Local and county governments in New York stand to gain billions under the $1.9 trillion federal stimulus package approved by the U.S. Senate over the weekend.
With the House taking the measure up Monday, the package could be forwarded later this week to President Joe Biden, who has made the massive spending plan a priority.
Senate Majority Leader Charles Schumer, D-N.Y., estimated the impact on New York state at around $100 billion. As previously reported, the direct benefit to state government is $12.5 billion.
Schumer on Monday detailed the amount coming to towns, cities and counties in New York under the American Rescue Plan. (Aid to villages is still being calculated.)
Across the Capital Region and surrounding areas, the sums range from $85.3 million (city of Albany) to $40,000 (town of Blenheim).
The money can be used for costs associated with response to the pandemic or its negative economic impacts; supporting workers doing essential work through the pandemic, such as premium pay or grants; offsetting revenue losses due to the pandemic; and making necessary infrastructure improvements.
The money cannot be used for worker pensions or to cover tax cuts.
The city of Schenectady is in line for $57.84 million.
Mayor Gary McCarthy said it’s a welcome infusion of cash and a very hard-fought victory for Schumer.
“We’ve very thankful for the perseverance,” he said Monday. “The Republicans were adamantly opposed to this.”
Having said that, he’s not sure exactly what the guidelines and requirements for spending the money will be. He expects clarity after Biden signs the measure into law and the rules are codified.
“I don’t think it’s a blank check,” he added. He expects there will be some flexibility within the rules, but he doesn’t know how much or where.
Schenectady did not lay off employees because of the pandemic but it borrowed $7 million, drew down its fund balance, and let vacant positions go unfilled.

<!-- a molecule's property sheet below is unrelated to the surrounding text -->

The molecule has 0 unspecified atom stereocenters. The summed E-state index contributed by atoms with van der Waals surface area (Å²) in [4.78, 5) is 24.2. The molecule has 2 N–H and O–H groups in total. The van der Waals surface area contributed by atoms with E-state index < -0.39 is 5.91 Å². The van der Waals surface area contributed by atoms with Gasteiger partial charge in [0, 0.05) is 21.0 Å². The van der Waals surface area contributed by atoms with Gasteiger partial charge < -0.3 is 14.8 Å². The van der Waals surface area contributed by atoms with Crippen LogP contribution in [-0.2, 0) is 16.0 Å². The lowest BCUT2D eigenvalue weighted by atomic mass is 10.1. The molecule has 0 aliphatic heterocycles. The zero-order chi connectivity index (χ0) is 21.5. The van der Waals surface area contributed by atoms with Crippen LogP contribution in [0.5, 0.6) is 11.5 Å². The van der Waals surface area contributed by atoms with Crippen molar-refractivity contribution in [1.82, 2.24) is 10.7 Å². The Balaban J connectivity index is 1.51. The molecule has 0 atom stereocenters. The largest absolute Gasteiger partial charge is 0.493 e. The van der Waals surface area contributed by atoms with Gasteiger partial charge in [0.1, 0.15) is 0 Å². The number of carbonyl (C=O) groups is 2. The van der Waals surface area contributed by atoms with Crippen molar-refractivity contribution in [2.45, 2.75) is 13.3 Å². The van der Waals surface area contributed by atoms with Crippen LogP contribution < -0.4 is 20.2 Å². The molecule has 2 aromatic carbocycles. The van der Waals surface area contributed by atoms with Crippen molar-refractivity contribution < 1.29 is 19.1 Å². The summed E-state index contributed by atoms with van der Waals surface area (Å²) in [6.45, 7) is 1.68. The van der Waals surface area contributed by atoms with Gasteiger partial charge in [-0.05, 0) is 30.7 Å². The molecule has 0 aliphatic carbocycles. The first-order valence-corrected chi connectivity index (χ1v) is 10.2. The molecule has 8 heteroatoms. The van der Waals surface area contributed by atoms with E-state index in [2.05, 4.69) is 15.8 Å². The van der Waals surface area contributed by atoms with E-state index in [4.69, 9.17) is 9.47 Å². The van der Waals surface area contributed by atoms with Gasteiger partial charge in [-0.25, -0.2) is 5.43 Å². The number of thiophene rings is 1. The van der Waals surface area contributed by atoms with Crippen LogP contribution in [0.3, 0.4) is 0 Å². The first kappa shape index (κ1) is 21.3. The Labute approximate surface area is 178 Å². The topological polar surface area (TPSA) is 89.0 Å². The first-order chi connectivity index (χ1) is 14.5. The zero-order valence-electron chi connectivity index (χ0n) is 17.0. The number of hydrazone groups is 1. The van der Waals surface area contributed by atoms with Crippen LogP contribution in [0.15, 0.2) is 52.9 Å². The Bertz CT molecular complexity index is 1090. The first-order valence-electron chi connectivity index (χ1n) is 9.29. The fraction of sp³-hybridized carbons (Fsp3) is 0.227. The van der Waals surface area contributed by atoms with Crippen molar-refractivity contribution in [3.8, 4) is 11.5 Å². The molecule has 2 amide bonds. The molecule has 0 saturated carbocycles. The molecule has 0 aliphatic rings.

All told, though, the costs did not add up to $57.84 million. The city will recoup money spent and money not received, do some hiring and make itself more resilient for future emergencies, McCarthy said.
Montgomery County is in line for $9.55 million.
County Executive Matthew Ossenfort said his county didn’t develop a massive budget hole like some larger counties but has sustained direct and indirect costs during the pandemic.
Calculating and documenting those indirect costs will be important, he said, and not always immediately apparent. For example, the cost of one culvert project jumped $60,000 because of higher material costs amid the pandemic, he said.
He credited Congressmen Paul Tonko and Antonio Delgado with keeping the interests of small and rural communities in the legislation.
“Big, big relief,” Ossenfort said. “This is a big step forward.”
The town of Glenville is in line for $3.21 million.
Town Supervisor Chris Koetzle said the accounting of the town’s extra expenditures and lost revenue through the year of COVID appears to add up to a lot less than $3.21 million.
“I would say a rough estimate of what we spent in dollars would be somewhere near $100,000 or more,” he said.
There’s also lost revenue in sales tax and court fees.
“And the last category is lost opportunities,” Koetzle added.
The state froze a $1.4 million grant to rebuild Town Hall, he said. “There’s no idea if or when they’ll be released.”
Preparations for the future are a likely way to spend some of the money, he said. The town’s facilities have proved unsuited for a pandemic, with no room for appropriate social distancing.
“The Town Hall physical space needs to be reconfigured to deal with this or future pandemics,” he said.
The wording of the aid package — even just the tense of the verbs used — will be critical to understanding what’s possible.
“We’re all just waiting to see — what is a covid-related expense?”
The idea that the president and Congress want to get this money out into the economy is promising, he added.
“I think they’re going to be liberal about the interpretation.”
Saratoga County also is in wait-and-see mode.
“Saratoga County is following the progress of the federal stimulus aid package as it navigates Congress and I am hopeful that we will receive good news shortly that will not only assist our county, but all our residents,” Todd Kusnierz, chairman of the Board of Supervisors, said Monday.
Schenectady County leaders were happy about Monday’s announcement.
“I’d like to thank Senators Schumer and Gillibrand and Congressman Tonko for their advocacy on behalf of local governments in New York State,” said Anthony Jasenski, chair of the Schenectady County Legislature. “This funding will help Schenectady County recover from the economic loss and additional expenses caused by the pandemic.”
Senate Majority Leader Charles Schumer, D-N.Y., on Monday provided the following estimates of money coming to municipalities in and near the Capital Region (figures are millions of dollars):
Glens Falls $12.23
Saratoga Springs $7.70
Clifton Park $3.99
St. Johnsville $0.28